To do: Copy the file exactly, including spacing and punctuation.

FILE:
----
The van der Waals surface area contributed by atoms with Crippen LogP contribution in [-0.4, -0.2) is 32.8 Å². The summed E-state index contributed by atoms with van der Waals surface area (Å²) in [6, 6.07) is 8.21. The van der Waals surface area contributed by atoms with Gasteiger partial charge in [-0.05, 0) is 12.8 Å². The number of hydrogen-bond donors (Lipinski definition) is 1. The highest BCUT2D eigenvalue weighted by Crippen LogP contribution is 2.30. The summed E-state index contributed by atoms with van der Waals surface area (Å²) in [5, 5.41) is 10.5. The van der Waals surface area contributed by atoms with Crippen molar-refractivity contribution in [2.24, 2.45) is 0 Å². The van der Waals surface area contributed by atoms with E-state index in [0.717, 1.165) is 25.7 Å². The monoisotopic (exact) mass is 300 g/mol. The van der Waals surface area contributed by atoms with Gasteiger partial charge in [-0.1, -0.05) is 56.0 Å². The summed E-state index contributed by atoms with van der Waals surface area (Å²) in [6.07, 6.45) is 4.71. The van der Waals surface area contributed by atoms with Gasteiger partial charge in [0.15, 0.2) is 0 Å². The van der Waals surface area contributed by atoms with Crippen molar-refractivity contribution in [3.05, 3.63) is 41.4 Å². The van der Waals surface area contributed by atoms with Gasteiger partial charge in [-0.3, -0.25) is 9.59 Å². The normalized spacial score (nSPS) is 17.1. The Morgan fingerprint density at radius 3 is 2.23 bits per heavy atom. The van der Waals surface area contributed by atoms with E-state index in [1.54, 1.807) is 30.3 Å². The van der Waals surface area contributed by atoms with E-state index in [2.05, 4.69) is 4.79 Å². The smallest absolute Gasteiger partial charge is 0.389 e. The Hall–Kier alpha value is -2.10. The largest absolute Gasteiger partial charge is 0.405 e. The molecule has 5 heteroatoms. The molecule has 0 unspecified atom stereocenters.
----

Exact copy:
The van der Waals surface area contributed by atoms with Crippen LogP contribution in [-0.4, -0.2) is 32.8 Å². The summed E-state index contributed by atoms with van der Waals surface area (Å²) in [6, 6.07) is 8.21. The van der Waals surface area contributed by atoms with Gasteiger partial charge in [-0.05, 0) is 12.8 Å². The number of hydrogen-bond donors (Lipinski definition) is 1. The highest BCUT2D eigenvalue weighted by Crippen LogP contribution is 2.30. The summed E-state index contributed by atoms with van der Waals surface area (Å²) in [5, 5.41) is 10.5. The van der Waals surface area contributed by atoms with Crippen molar-refractivity contribution in [2.24, 2.45) is 0 Å². The van der Waals surface area contributed by atoms with E-state index in [0.717, 1.165) is 25.7 Å². The monoisotopic (exact) mass is 300 g/mol. The van der Waals surface area contributed by atoms with Gasteiger partial charge in [-0.1, -0.05) is 56.0 Å². The summed E-state index contributed by atoms with van der Waals surface area (Å²) in [6.07, 6.45) is 4.71. The van der Waals surface area contributed by atoms with Gasteiger partial charge in [0.15, 0.2) is 0 Å². The van der Waals surface area contributed by atoms with Crippen molar-refractivity contribution in [3.05, 3.63) is 41.4 Å². The van der Waals surface area contributed by atoms with Gasteiger partial charge in [-0.3, -0.25) is 9.59 Å². The normalized spacial score (nSPS) is 17.1. The Morgan fingerprint density at radius 3 is 2.23 bits per heavy atom. The van der Waals surface area contributed by atoms with E-state index in [1.54, 1.807) is 30.3 Å². The van der Waals surface area contributed by atoms with E-state index in [2.05, 4.69) is 4.79 Å². The smallest absolute Gasteiger partial charge is 0.389 e. The Hall–Kier alpha value is -2.10. The largest absolute Gasteiger partial charge is 0.405 e. The molecule has 5 heteroatoms. The molecule has 0 unspecified atom stereocenters.